What’s Going to Happen to My 401k If I Get Divorced? Your 401k may represent the bulk of your retirement savings so the thought of losing any part of it during a divorce can be extra scary. What will happen to your 401k if you get divorced? Will you have to fork over most of it to your ex-spouse? How will that even work? Is there a way you can save your 401k and your retirement? Let’s look at how your 401k is treated during your divorce and what options you have for protecting this important retirement vehicle.
1. Yes, Your Spouse Is Entitled to Your 401k
Any money you put into your 401k while you were married qualifies as marital property, meaning that your spouse is entitled to a portion of its value. To be clear, if you had any money in your 401k before marriage, that money is not marital property. As an example, let’s say that Sam had $10,000 in his 401k before he married Maria. Over their marriage, he invested $30,000 into his 401k. Maria would be entitled to a portion of the $30,000 that Sam invested while they were married.
2. The Amount You Owe Your Spouse Depends on Your State
Different states have different rules when it comes to dividing marital property. A small number of states will require you to divide your property equally between both spouses, meaning Sam would owe Maria $15,000 from the $30,000 he put into his 401k. A larger number of states focus on equity. While these states may not require Sam to hand over half of his 401k to Maria, he will still likely have to give her a large chunk of the account.
3. You Can Trade Something Else to Protect Your 401k
While your spouse is entitled to a portion of your 401k, you may be able to keep your retirement account intact if you are able to trade something of equal value to your spouse as part of your divorce settlement negotiations. For example, you may offer to give your spouse a larger amount of equity in the house or money from other investment accounts.
This type of transaction may not be as simple as it seems. Most 401ks are tied to the stock market, so their value fluctuates on a daily basis. It can also be difficult to assess the true value of a 401k. For example, let’s say that Sam owes Maria half of 401k, valued at $30,000. Would giving her $15,000 in cash by liquidating a different investment account be fair? Investment accounts tend to increase in value over the long term, so Sam’s $30,000 could be worth $100,000 by the time he retires. In that scenario, Maria’s portion would have been worth $50,000 instead of $15,000.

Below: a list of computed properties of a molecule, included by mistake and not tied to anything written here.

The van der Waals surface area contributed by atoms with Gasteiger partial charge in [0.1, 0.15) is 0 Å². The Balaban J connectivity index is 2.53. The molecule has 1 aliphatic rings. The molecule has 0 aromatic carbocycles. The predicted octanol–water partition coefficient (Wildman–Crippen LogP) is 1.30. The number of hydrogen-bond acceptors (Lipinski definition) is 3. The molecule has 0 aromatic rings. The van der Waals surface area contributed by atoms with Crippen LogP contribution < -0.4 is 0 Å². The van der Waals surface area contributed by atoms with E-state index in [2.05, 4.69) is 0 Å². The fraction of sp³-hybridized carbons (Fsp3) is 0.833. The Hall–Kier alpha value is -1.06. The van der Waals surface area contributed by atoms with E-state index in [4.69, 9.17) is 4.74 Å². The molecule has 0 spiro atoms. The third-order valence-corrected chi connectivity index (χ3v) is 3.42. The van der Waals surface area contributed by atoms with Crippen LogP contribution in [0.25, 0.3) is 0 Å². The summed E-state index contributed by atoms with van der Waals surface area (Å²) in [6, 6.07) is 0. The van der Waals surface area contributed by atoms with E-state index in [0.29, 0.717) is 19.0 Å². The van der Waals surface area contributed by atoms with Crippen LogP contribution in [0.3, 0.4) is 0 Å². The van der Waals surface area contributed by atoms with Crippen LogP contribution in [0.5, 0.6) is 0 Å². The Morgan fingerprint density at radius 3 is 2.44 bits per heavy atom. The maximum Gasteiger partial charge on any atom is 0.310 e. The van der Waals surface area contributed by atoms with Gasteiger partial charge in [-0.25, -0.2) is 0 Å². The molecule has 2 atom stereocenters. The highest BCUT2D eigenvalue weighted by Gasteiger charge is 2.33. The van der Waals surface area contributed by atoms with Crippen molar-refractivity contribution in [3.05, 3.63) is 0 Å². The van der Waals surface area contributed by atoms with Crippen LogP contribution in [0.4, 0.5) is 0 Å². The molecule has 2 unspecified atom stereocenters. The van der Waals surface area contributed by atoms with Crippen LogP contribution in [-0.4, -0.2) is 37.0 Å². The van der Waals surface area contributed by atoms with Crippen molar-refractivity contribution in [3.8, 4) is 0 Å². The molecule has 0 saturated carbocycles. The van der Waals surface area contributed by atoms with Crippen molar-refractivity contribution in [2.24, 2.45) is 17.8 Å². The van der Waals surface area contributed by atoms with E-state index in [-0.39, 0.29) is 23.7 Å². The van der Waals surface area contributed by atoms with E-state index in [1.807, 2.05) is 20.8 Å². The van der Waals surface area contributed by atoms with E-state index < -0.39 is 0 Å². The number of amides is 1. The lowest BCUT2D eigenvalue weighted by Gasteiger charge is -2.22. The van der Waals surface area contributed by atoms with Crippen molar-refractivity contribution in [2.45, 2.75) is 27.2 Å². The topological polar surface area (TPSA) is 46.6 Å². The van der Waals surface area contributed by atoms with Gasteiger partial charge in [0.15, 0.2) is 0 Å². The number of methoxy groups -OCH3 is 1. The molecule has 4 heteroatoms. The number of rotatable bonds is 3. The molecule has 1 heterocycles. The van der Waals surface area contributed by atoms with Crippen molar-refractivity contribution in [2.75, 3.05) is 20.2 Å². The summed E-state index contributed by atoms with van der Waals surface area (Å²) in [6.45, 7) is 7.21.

When deciding the value of a 401k, it’s important to take into consideration tax implications as well as future growth into the equation.
4. Splitting the Accounts
Another option is to split your 401k and roll your spouse’s portion into a separate account. The benefit of this arrangement is that you can continue to make contributions to your account while your spouse can hold onto their account and begin taking distributions when you retire. In order to move any money in your 401k, you’ll need a special court order called a Qualified Domestic Relations Order (QDRO). This document will instruct the administrator of your 401k to perform whatever actions you need as long as those actions comply with the rules of your 401k plan.
5. Liquidating a Portion of Your 401k
Liquidating a portion of your 401k to give your spouse their share is not recommended by most financial advisors due to tax liabilities and the loss of future investment growth. However, it may be necessary if your spouse needs the money to pay off debt or to set up their new living arrangements after the divorce. Again, you’ll need to present your 401k administrator with a QDRO in order to receive a distribution from your account. One small silver lining is that pulling money from your 401k as part of a divorce settlement won’t incur an early withdrawal fee. It is important to note that it can sometimes be difficult to withdraw money from your 401k even if it is part of your divorce settlement. You’ll need to follow complex legal requirements to do it.
6. Two 401ks
What happens if you and your spouse both have 401ks or other retirement accounts? The answer depends on the value of each account. If you and your spouse have accounts worth roughly the same amount, the easiest solution is for both spouses to agree to keep their own account. However, if one spouse’s account is much more valuable than the other’s, you’ll still need to determine a way to split the value appropriately.
7. Prenuptial Agreements
Is there any way you can fully protect your 401k? Yes, but only if you and your spouse created a valid prenuptial agreement before your marriage that protects your 401k. Otherwise, any investments you made into your 401k during the marriage are shared marital property.
8. Talk to the Experts
Dividing a 401k can be a highly complex issue. One of the first people you should meet with is your 401k account administrator. This person should be able to provide you with the rules of your plan. For example, some plans will allow your spouse to take a distribution on their shares right away while other plans may require your spouse to wait to take distributions until you retire. Your plan administrator should also be able to give you model copies of QDROs that comply with your plan.
Next, consider sitting down with a CPA or tax specialist to look at the tax consequences of dividing your 401k as well as the rest of your estate. A financial planner and divorce attorney can also help you develop a divorce settlement strategy based on your assets.
Interested in learning more? At Second Saturday Divorce Workshops, we can help you understand the legal, financial, and emotional consequences of divorce.